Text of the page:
This find command guide is a follow-up to my previous 90 Linux Commands Frequently Used by Linux Sysadmins article. Every week, or as time permits, I will publish articles on ~90 commands geared to Linux sysadmins and Linux power users. let’s continue this series
The find command is part of findutils which includes the directory searching utilities required for Linux and Unix-like operating systems. It allows various search criteria, formatted output, and custom commands to be run on the search results. I’ve also included some cheat sheets and other useful reads at the end of this article.
find command example
To find directories matching a given name, in case-insensitive mode, use:
find path/ -type d -iname '*Dir_name*'
To find files by extension, use:
find path/ -name '*.ext'
To find files matching a path pattern, use:
find path/ -path '**/lib/**/*.ext'
To find files matching multiple patterns, use:
find path/ -name '*pattern1*' -or -name '*pattern2*'
To find files matching a given pattern, except in a specific directory, use:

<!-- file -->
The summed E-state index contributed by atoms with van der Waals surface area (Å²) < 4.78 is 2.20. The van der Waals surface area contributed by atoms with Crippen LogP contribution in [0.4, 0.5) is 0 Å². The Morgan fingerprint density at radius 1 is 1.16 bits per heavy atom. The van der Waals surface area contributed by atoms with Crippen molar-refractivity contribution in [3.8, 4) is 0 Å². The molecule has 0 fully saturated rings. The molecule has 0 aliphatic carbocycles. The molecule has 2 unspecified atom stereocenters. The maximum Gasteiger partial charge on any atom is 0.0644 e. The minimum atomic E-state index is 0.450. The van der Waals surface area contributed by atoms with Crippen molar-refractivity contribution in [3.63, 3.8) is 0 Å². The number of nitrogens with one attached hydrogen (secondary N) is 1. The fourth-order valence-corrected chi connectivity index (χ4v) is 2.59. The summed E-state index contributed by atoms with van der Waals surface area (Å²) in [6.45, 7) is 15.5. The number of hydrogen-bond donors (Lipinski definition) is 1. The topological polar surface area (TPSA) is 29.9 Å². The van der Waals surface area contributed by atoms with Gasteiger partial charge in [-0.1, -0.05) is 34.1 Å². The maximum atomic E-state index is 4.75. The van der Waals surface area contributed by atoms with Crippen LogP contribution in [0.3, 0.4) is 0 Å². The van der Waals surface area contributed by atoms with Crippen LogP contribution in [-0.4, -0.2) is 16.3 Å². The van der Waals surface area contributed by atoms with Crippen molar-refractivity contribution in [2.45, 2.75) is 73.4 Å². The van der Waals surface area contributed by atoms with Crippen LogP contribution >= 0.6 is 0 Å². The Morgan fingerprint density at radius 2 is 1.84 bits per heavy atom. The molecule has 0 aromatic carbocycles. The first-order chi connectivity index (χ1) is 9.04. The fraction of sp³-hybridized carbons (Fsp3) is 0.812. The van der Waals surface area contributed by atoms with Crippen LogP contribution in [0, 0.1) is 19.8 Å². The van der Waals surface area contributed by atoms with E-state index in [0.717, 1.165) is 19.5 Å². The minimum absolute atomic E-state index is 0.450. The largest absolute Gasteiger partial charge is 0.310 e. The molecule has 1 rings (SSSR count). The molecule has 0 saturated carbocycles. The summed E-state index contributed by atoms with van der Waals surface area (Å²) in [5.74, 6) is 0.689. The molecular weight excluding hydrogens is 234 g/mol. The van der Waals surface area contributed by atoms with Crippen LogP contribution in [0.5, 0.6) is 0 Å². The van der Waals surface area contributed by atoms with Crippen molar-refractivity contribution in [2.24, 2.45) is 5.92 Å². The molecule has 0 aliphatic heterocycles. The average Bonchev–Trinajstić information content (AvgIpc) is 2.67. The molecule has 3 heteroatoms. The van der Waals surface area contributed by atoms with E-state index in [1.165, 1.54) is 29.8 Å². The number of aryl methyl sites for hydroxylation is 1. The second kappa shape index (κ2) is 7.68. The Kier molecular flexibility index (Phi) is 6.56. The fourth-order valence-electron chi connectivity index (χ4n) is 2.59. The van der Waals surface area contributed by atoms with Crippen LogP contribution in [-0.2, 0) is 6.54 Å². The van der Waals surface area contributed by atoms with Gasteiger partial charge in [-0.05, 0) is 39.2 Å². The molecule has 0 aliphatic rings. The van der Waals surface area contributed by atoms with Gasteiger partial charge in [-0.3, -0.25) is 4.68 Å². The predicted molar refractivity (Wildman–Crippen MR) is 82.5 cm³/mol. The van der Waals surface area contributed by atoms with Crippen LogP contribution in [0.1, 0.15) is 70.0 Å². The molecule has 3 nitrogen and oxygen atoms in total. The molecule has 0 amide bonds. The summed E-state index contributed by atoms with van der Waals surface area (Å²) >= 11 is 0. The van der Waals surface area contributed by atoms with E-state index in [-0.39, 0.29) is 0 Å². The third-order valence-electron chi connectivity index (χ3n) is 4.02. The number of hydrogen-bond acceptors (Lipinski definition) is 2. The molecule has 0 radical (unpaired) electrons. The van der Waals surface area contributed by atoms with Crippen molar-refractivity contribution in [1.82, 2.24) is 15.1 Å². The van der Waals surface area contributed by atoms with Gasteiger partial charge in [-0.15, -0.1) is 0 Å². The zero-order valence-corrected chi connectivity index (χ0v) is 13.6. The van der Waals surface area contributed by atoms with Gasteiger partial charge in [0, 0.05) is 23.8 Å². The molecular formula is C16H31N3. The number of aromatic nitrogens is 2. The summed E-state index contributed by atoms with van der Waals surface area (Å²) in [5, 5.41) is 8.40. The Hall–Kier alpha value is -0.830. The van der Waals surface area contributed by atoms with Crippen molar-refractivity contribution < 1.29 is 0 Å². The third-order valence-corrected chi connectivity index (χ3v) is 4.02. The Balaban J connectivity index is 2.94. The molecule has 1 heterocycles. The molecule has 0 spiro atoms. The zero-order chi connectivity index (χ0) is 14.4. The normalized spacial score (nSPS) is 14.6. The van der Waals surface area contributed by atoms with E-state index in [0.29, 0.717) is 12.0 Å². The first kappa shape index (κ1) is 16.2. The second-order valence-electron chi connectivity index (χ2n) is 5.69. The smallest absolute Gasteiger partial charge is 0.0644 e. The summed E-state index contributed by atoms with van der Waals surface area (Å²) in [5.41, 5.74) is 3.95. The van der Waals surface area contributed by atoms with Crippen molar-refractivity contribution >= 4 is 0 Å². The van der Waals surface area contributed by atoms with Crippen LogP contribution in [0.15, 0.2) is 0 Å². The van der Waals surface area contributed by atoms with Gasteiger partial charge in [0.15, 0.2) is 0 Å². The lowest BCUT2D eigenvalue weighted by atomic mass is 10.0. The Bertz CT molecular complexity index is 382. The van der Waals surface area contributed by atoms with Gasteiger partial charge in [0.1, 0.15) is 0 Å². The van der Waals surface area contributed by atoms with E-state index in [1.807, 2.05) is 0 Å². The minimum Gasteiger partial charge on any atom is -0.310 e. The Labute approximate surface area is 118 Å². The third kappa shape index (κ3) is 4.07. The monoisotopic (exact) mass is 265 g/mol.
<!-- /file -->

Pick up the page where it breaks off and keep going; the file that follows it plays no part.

find path/ -name '*.py' -not -path '*/exclude_dir/*'
To find file larger than 500k use:
find path/ -size +500k
To find files in size between 500K and 10M, use:
find path/ -size +500k -size -10M
To find and delete files modified in the last 7 days, use:
find path/ -mtime -7 -delete
Find Linux Commands – Useful Reading
- Grape – A disk utility for Unix systems.
- To find out – also part of findutils.
- where is – Find the correct path to the executable file.
We have covered the find command used to find files in a directory hierarchy. However, findutils also includes
locate command, which scans one or more databases of filenames and displays any matches,
updatedb command, which updates the filename database
locate order, and finally
xargs command, which builds and executes the command line by assembling together the arguments read on standard input. Often, these arguments are lists of filenames generated using
find, Note, if no file is specified to search, the current directory (,) is used.